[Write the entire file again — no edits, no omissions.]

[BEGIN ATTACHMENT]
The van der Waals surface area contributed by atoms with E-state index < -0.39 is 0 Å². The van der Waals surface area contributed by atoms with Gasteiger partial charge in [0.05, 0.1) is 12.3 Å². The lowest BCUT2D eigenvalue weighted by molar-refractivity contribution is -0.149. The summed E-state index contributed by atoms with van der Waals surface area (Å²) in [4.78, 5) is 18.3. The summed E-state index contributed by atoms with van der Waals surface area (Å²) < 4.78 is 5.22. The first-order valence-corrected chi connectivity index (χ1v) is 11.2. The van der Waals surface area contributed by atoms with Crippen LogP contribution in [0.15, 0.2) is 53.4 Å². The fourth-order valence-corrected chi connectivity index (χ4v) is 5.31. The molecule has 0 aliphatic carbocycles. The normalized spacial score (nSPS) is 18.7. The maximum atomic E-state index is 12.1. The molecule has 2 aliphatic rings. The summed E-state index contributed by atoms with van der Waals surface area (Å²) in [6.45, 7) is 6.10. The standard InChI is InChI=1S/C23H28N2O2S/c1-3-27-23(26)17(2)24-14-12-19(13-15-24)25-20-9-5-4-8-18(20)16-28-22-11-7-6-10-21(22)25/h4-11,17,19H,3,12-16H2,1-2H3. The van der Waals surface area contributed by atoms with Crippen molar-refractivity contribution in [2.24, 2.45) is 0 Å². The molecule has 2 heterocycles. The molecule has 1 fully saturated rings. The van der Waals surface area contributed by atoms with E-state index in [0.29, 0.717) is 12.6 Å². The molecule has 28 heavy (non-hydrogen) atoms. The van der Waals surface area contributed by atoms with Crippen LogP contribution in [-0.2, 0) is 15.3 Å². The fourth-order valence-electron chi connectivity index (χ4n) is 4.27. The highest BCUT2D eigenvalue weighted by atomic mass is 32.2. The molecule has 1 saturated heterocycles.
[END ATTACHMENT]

The van der Waals surface area contributed by atoms with E-state index < -0.39 is 0 Å². The van der Waals surface area contributed by atoms with Gasteiger partial charge in [0.05, 0.1) is 12.3 Å². The lowest BCUT2D eigenvalue weighted by molar-refractivity contribution is -0.149. The summed E-state index contributed by atoms with van der Waals surface area (Å²) in [4.78, 5) is 18.3. The summed E-state index contributed by atoms with van der Waals surface area (Å²) < 4.78 is 5.22. The first-order valence-corrected chi connectivity index (χ1v) is 11.2. The van der Waals surface area contributed by atoms with Crippen LogP contribution in [0.15, 0.2) is 53.4 Å². The fourth-order valence-corrected chi connectivity index (χ4v) is 5.31. The molecule has 0 aliphatic carbocycles. The normalized spacial score (nSPS) is 18.7. The maximum atomic E-state index is 12.1. The molecule has 2 aliphatic rings. The summed E-state index contributed by atoms with van der Waals surface area (Å²) in [6.45, 7) is 6.10. The standard InChI is InChI=1S/C23H28N2O2S/c1-3-27-23(26)17(2)24-14-12-19(13-15-24)25-20-9-5-4-8-18(20)16-28-22-11-7-6-10-21(22)25/h4-11,17,19H,3,12-16H2,1-2H3. The van der Waals surface area contributed by atoms with Crippen molar-refractivity contribution in [2.24, 2.45) is 0 Å². The molecule has 2 heterocycles. The molecule has 1 fully saturated rings. The van der Waals surface area contributed by atoms with E-state index in [0.29, 0.717) is 12.6 Å². The molecule has 28 heavy (non-hydrogen) atoms. The van der Waals surface area contributed by atoms with Crippen LogP contribution in [-0.2, 0) is 15.3 Å². The fourth-order valence-electron chi connectivity index (χ4n) is 4.27. The highest BCUT2D eigenvalue weighted by atomic mass is 32.2. The molecule has 1 saturated heterocycles.